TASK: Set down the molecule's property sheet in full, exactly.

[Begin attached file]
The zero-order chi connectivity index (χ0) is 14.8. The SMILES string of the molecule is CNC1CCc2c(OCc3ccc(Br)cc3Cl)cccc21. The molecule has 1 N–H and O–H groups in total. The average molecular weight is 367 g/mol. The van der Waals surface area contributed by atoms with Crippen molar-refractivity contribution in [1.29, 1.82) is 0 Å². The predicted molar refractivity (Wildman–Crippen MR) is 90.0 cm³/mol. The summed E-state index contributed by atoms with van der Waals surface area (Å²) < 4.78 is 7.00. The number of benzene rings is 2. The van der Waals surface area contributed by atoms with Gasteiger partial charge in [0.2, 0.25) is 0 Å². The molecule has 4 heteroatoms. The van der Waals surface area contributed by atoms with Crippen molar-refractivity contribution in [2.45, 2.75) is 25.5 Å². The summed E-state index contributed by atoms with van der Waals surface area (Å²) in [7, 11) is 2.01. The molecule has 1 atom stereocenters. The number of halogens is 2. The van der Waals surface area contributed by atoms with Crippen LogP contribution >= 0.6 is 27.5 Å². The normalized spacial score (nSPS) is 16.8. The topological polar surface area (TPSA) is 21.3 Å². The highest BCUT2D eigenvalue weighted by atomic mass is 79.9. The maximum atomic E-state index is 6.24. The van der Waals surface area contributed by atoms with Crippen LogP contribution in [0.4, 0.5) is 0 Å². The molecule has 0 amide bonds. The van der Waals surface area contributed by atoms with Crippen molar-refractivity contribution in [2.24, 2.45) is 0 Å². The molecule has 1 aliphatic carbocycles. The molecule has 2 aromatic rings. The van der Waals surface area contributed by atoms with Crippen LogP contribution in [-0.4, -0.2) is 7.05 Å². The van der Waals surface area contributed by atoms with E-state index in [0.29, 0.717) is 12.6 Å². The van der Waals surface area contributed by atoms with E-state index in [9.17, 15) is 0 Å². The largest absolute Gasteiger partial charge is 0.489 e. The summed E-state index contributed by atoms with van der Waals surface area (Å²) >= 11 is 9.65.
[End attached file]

The zero-order chi connectivity index (χ0) is 14.8. The SMILES string of the molecule is CNC1CCc2c(OCc3ccc(Br)cc3Cl)cccc21. The molecule has 1 N–H and O–H groups in total. The average molecular weight is 367 g/mol. The van der Waals surface area contributed by atoms with Crippen molar-refractivity contribution in [1.29, 1.82) is 0 Å². The predicted molar refractivity (Wildman–Crippen MR) is 90.0 cm³/mol. The summed E-state index contributed by atoms with van der Waals surface area (Å²) < 4.78 is 7.00. The number of benzene rings is 2. The van der Waals surface area contributed by atoms with Gasteiger partial charge in [0.2, 0.25) is 0 Å². The molecule has 4 heteroatoms. The van der Waals surface area contributed by atoms with Crippen molar-refractivity contribution in [2.45, 2.75) is 25.5 Å². The summed E-state index contributed by atoms with van der Waals surface area (Å²) in [7, 11) is 2.01. The molecule has 1 atom stereocenters. The number of halogens is 2. The van der Waals surface area contributed by atoms with Crippen LogP contribution >= 0.6 is 27.5 Å². The normalized spacial score (nSPS) is 16.8. The topological polar surface area (TPSA) is 21.3 Å². The highest BCUT2D eigenvalue weighted by atomic mass is 79.9. The maximum atomic E-state index is 6.24. The van der Waals surface area contributed by atoms with Crippen LogP contribution in [0.4, 0.5) is 0 Å². The molecule has 0 amide bonds. The van der Waals surface area contributed by atoms with Crippen molar-refractivity contribution in [2.24, 2.45) is 0 Å². The molecule has 1 aliphatic carbocycles. The molecule has 2 aromatic rings. The van der Waals surface area contributed by atoms with Crippen LogP contribution in [-0.4, -0.2) is 7.05 Å². The van der Waals surface area contributed by atoms with E-state index in [0.29, 0.717) is 12.6 Å². The van der Waals surface area contributed by atoms with E-state index in [9.17, 15) is 0 Å². The largest absolute Gasteiger partial charge is 0.489 e. The summed E-state index contributed by atoms with van der Waals surface area (Å²) >= 11 is 9.65.